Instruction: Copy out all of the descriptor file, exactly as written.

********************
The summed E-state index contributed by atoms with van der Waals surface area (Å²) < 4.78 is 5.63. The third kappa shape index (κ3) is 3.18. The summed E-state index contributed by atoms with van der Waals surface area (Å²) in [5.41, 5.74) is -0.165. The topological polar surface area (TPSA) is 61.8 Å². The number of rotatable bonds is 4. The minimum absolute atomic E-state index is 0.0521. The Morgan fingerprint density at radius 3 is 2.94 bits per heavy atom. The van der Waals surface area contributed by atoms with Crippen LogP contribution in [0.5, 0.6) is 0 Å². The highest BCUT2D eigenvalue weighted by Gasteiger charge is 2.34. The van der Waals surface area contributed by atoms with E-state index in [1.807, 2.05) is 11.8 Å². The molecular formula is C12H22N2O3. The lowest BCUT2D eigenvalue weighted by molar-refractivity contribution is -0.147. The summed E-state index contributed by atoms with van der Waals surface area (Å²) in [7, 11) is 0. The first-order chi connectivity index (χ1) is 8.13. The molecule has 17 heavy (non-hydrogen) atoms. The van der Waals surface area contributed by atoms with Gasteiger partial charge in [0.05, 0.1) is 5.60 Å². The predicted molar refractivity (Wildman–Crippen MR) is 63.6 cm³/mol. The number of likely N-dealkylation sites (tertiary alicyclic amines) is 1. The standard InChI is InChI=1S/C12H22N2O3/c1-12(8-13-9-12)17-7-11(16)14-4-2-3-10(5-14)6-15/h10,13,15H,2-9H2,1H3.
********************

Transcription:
The summed E-state index contributed by atoms with van der Waals surface area (Å²) < 4.78 is 5.63. The third kappa shape index (κ3) is 3.18. The summed E-state index contributed by atoms with van der Waals surface area (Å²) in [5.41, 5.74) is -0.165. The topological polar surface area (TPSA) is 61.8 Å². The number of rotatable bonds is 4. The minimum absolute atomic E-state index is 0.0521. The Morgan fingerprint density at radius 3 is 2.94 bits per heavy atom. The van der Waals surface area contributed by atoms with Crippen LogP contribution in [0.5, 0.6) is 0 Å². The highest BCUT2D eigenvalue weighted by Gasteiger charge is 2.34. The van der Waals surface area contributed by atoms with E-state index in [1.807, 2.05) is 11.8 Å². The molecular formula is C12H22N2O3. The lowest BCUT2D eigenvalue weighted by molar-refractivity contribution is -0.147. The summed E-state index contributed by atoms with van der Waals surface area (Å²) in [7, 11) is 0. The first-order chi connectivity index (χ1) is 8.13. The molecule has 17 heavy (non-hydrogen) atoms. The van der Waals surface area contributed by atoms with Gasteiger partial charge in [0.05, 0.1) is 5.60 Å². The predicted molar refractivity (Wildman–Crippen MR) is 63.6 cm³/mol. The number of likely N-dealkylation sites (tertiary alicyclic amines) is 1. The standard InChI is InChI=1S/C12H22N2O3/c1-12(8-13-9-12)17-7-11(16)14-4-2-3-10(5-14)6-15/h10,13,15H,2-9H2,1H3.